Yes. It isn’t illegal or anything. As the 7th, and southern-most continent of the world – encased in a splendor of snowy landscape (about 98% of it) – it’s hard to believe that any traveler would want to go there on vacation or ice sightseeing (most people go to cross off their bucket list), but yes, it is possible to go. Moreover, no one country has claim to the region so travelers won’t have to face immigration border, with Penguins most likely, stamping passports. You might require visa if you’ll be passing through several countries, and you might need permissions from your government if its part of an environmental treaty, but most tourist agencies handle this.
Even though Antarctica is the unofficial continent of Penguins, dolphins and whales, there are certain rules travelers must adhere to, and certain expectations they must have before embarking on their journey.
What Not to Expect
#1. Accommodation: while some 1000 to roughly 5000 scientists live on the continent for research purposes, there are no actual buildings on the continent. This is primarily to preserve the natural habitat of the continent for the animals that live there (humans have 6 other continents to do as they please). So if you’re going, don’t expect to actually live in a building. Some tourists arrange for “camps” on the continent, but they’ll involve sleeping bags, tents and not much else. Most people who work on cruise ships actually live in Ushuaia, Argentina, while researchers live in shores, islands or boats nearby.
#2. Souvenirs: while souvenirs are the hallmark of every tourist trips, with souvenir shops dotting virtually every street, Antarctica is free of those, and it’s actually illegal to try taking something for yourself, even a tiny penguin-like pebble to give a loved one. Your only memory of that place will be of the photos you take (which to be honest might look like many other snowy landscapes unless a penguin photobombs you) and your boating ticket.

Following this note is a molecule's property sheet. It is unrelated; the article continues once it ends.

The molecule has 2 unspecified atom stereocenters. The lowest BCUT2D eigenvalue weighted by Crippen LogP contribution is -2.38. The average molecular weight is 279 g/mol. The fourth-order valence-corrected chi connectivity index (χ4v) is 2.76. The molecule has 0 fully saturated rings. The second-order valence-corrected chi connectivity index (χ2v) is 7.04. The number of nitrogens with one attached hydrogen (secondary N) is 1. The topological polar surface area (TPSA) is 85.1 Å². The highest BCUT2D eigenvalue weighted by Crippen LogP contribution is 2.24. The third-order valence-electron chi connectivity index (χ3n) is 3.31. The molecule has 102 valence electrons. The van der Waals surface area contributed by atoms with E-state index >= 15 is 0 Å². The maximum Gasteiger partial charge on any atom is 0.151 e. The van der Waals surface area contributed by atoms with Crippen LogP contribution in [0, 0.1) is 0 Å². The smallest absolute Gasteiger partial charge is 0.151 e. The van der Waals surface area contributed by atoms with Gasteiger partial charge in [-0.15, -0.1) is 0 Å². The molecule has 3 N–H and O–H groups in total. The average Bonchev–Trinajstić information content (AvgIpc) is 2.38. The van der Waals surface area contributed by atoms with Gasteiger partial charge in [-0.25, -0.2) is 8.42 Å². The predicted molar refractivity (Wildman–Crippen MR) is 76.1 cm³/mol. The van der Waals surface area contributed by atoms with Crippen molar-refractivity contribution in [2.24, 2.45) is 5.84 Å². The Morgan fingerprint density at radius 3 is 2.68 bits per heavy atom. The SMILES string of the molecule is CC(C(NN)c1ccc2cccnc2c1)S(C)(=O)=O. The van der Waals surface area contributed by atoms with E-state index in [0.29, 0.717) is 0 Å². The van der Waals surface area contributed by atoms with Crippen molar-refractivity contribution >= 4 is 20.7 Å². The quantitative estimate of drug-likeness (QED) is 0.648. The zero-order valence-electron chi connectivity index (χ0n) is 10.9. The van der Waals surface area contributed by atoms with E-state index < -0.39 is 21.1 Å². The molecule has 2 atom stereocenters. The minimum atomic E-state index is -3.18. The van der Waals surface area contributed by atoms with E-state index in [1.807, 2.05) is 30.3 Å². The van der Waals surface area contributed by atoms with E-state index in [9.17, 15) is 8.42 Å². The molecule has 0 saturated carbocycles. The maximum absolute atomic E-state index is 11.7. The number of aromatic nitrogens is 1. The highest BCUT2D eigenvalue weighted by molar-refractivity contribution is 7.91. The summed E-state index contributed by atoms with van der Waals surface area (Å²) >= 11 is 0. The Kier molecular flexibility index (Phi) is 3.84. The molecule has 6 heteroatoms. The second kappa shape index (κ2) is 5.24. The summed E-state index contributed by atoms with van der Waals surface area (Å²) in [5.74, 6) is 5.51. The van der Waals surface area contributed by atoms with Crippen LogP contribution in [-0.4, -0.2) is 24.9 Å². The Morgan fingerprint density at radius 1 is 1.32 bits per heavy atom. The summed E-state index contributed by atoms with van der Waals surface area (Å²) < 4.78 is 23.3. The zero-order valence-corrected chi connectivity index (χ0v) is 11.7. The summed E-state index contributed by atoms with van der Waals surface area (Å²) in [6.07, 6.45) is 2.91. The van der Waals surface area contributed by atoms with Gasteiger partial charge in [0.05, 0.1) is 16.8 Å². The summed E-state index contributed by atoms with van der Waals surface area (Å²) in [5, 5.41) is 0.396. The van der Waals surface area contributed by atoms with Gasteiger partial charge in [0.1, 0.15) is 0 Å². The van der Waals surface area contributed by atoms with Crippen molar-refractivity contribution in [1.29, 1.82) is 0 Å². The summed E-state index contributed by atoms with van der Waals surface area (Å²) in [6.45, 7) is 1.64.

#3. Southern Lights: the southern lights are a major attraction, unfortunately they’re mostly visible during non-tourist months (with tourist months being between November and March).
Don’ts While in Antarctica
#1. Don’t Step on any plant. Antarctica experiences at least six months of darkness, is covered in water or ice, but a few plants – lichen and moss – do grow there. These plants are oh so precious, and not to be taken for granted and trodded on like you would anywhere else. Tourist guides are always super careful when guiding land expedition trips, but it doesn’t pay to be extra knowledgeable and careful.
#2. Don’t interfere with the animals. Don’t help a seemingly lost or trapped penguin, or prevent an animal or fish from being eaten. The idea is to allow the environment have as little inference as possible from human activity.
#3. Don’t disturb any site. Whether historic or current. They could either be research or emergency blizzard sites, so try don’t to disrupt them.
#4. Don’t litter. This includes all types of environmental pollution from empty bottles of water, all the way to the more extreme – your cigarette ashes. Yes, if you happen to smoke in one of the designated areas, you have to take the ashes with you. We can’t risk turning Antarctica into one of our beaches, so pollution by travelers is heavily frowned upon.
So even though it’s entirely legal for travelers to venture out to the coolest place on earth, there are still a ton of rules you must adhere to. Thankfully immigration won’t be one of them.